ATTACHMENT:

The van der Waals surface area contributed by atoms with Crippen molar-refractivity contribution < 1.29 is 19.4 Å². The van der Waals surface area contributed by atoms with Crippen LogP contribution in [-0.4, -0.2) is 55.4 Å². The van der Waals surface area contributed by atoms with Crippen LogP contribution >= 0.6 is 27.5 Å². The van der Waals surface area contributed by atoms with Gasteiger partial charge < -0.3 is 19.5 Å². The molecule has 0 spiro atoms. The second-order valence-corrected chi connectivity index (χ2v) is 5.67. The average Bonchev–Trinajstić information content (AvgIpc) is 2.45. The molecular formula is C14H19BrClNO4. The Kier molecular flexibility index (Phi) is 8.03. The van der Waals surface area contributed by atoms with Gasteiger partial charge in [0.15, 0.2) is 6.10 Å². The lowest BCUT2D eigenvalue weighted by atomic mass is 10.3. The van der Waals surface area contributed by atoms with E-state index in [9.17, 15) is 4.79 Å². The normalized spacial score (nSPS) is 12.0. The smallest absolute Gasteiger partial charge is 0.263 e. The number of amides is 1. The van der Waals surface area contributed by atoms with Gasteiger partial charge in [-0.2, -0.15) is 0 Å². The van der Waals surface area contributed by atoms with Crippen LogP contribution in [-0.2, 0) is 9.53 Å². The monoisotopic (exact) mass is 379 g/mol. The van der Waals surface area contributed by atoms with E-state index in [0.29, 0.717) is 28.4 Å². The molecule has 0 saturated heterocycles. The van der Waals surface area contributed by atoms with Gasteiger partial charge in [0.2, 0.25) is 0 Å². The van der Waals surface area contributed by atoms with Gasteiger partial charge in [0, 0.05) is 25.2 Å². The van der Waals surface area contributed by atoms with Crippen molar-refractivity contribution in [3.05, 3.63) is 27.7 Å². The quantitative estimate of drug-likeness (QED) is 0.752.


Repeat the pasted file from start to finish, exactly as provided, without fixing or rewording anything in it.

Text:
The van der Waals surface area contributed by atoms with Crippen molar-refractivity contribution < 1.29 is 19.4 Å². The van der Waals surface area contributed by atoms with Crippen LogP contribution in [-0.4, -0.2) is 55.4 Å². The van der Waals surface area contributed by atoms with Crippen LogP contribution >= 0.6 is 27.5 Å². The van der Waals surface area contributed by atoms with Gasteiger partial charge < -0.3 is 19.5 Å². The molecule has 0 spiro atoms. The second-order valence-corrected chi connectivity index (χ2v) is 5.67. The average Bonchev–Trinajstić information content (AvgIpc) is 2.45. The molecular formula is C14H19BrClNO4. The Kier molecular flexibility index (Phi) is 8.03. The van der Waals surface area contributed by atoms with Gasteiger partial charge in [0.15, 0.2) is 6.10 Å². The lowest BCUT2D eigenvalue weighted by atomic mass is 10.3. The van der Waals surface area contributed by atoms with E-state index in [9.17, 15) is 4.79 Å². The normalized spacial score (nSPS) is 12.0. The smallest absolute Gasteiger partial charge is 0.263 e. The number of amides is 1. The van der Waals surface area contributed by atoms with Gasteiger partial charge in [-0.2, -0.15) is 0 Å². The van der Waals surface area contributed by atoms with Crippen LogP contribution in [-0.2, 0) is 9.53 Å². The monoisotopic (exact) mass is 379 g/mol. The van der Waals surface area contributed by atoms with E-state index in [0.29, 0.717) is 28.4 Å². The molecule has 0 saturated heterocycles. The van der Waals surface area contributed by atoms with Gasteiger partial charge in [0.2, 0.25) is 0 Å². The van der Waals surface area contributed by atoms with Gasteiger partial charge in [0, 0.05) is 25.2 Å². The van der Waals surface area contributed by atoms with Crippen molar-refractivity contribution in [3.05, 3.63) is 27.7 Å². The quantitative estimate of drug-likeness (QED) is 0.752.